I've always thought that domain squatting was an unethical way to make money, but had only heard stories of it before now.
Anne suggested that it might be nice to pick up the gearon.com domain, if it was available. After all, I normally take up a lot of the first result page at Google when you type in my surname. (Just looked, and today I don't! I really need to blog more often.) OK, so I'm not a commercial entity, but everyone recognizes .com, while people often look at me funny when I say .org or .net. The .com thing has brand recognition.
So I had a look, and discovered that the domain is already registered, but it is for sale. It turns out that it's available for purchase through the bidding process available at Afternic.com. The minimum bidding price was way more than I'd have liked to spend, but it's my name, so why not?
A week later I discovered the bid was rejected. I asked Afternic what a decent price is supposed to be (according to their market analysis). Their response was that the current market value is $200. Still far too much, but it gave me confidence to ask the current domain holder how much they would like.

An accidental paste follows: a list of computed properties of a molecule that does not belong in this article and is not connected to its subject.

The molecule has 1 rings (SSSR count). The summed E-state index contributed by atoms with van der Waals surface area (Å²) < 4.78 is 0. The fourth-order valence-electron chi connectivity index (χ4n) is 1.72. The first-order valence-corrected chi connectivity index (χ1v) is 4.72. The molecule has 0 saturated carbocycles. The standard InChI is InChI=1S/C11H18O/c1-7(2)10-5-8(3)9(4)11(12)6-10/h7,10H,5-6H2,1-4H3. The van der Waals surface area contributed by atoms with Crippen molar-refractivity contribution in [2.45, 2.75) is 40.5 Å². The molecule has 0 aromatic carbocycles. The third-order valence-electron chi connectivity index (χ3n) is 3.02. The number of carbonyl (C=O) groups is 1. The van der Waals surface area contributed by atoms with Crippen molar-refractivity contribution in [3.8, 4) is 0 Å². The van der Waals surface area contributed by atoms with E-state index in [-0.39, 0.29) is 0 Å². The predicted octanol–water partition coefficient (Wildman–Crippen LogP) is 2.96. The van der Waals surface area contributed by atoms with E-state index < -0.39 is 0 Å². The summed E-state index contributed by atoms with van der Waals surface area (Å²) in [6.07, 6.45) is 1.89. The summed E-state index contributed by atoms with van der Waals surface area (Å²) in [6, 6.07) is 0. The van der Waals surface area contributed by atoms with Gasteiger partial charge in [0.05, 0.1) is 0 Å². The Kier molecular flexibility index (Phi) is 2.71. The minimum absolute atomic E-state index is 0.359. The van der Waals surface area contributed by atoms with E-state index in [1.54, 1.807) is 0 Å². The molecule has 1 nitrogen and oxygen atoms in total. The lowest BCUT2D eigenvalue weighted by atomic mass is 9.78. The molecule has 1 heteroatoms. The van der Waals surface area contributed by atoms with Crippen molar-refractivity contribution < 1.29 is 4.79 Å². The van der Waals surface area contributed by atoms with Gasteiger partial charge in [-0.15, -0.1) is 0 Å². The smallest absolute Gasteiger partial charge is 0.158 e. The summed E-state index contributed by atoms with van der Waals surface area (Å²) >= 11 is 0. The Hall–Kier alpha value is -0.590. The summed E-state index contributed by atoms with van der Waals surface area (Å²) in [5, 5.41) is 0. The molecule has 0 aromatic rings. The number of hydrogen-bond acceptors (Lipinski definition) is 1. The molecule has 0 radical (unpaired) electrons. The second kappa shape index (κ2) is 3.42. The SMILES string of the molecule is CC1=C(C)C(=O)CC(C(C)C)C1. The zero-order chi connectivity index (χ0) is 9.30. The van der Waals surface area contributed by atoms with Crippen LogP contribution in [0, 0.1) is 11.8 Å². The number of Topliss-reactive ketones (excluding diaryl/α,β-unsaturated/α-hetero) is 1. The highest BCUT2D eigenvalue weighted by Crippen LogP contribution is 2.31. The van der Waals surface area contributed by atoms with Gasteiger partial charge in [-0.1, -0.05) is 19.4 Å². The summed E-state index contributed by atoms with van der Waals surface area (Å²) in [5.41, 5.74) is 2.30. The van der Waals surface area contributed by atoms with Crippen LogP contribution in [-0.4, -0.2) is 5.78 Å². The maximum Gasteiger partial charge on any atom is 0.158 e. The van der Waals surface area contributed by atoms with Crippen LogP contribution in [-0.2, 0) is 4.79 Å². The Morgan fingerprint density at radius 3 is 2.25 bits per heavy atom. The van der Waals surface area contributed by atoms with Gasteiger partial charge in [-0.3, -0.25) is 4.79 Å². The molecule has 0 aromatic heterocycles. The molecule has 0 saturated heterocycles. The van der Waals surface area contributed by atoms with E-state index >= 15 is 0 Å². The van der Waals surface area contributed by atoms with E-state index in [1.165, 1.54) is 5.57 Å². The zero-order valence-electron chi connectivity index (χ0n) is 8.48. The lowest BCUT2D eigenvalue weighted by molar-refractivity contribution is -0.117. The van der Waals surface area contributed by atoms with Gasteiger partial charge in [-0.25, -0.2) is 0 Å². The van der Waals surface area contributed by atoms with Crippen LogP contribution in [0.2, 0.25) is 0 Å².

The answer? $2950. Quoting from the email:
Price is very low for a family name.
Huh? Whose family? The Rockefellers?
I didn't care about the domain all that much (it should probably go to a more commercial interest, like something run by Michael Gearon or Tierney Gearon), but registering a name and then charging to give it back to an owner of that name is a principle I find rather offensive. I suppose I should be grateful she was asking for $3000 and not $30,000.
I resolved it by registering gearon.org for $8.20.
The other day I followed a link over to IBM's DeveloperWorks, and found that they have an RSS feed for their tutorials. I was pleased to find a simple Python tutorial that I'm using to finally introduce myself to that language. But more importantly, I found a tutorial for generating a UIMA annotator.
The UIMA docs are very verbose, and a tutorial like this has been great for cutting through the chaff. It's still full of stuff I don't need (mostly because I've already learnt it from the official UIMA docs), but it's still been a real help.
My biggest problem at the moment is that UIMA wants all my annotations in character offsets. Unfortunately the library I'm using is providing my information in word offsets. That's trivial to convert when words are separated by whitespace, but punctuation leads to all sorts of unexpected things, particularly since the grammar parser treats some punctuation as individual words, while others get merged into existing words.
I'm starting to wonder if I need to re-implement the parser so I know what the character offsets of each word will be. Either that, or I'll be doing lots of inefficient string searching. I don't find either prospect enticing. Maybe if I sleep on it I'll come up with something else.
Thursday, December 29, 2005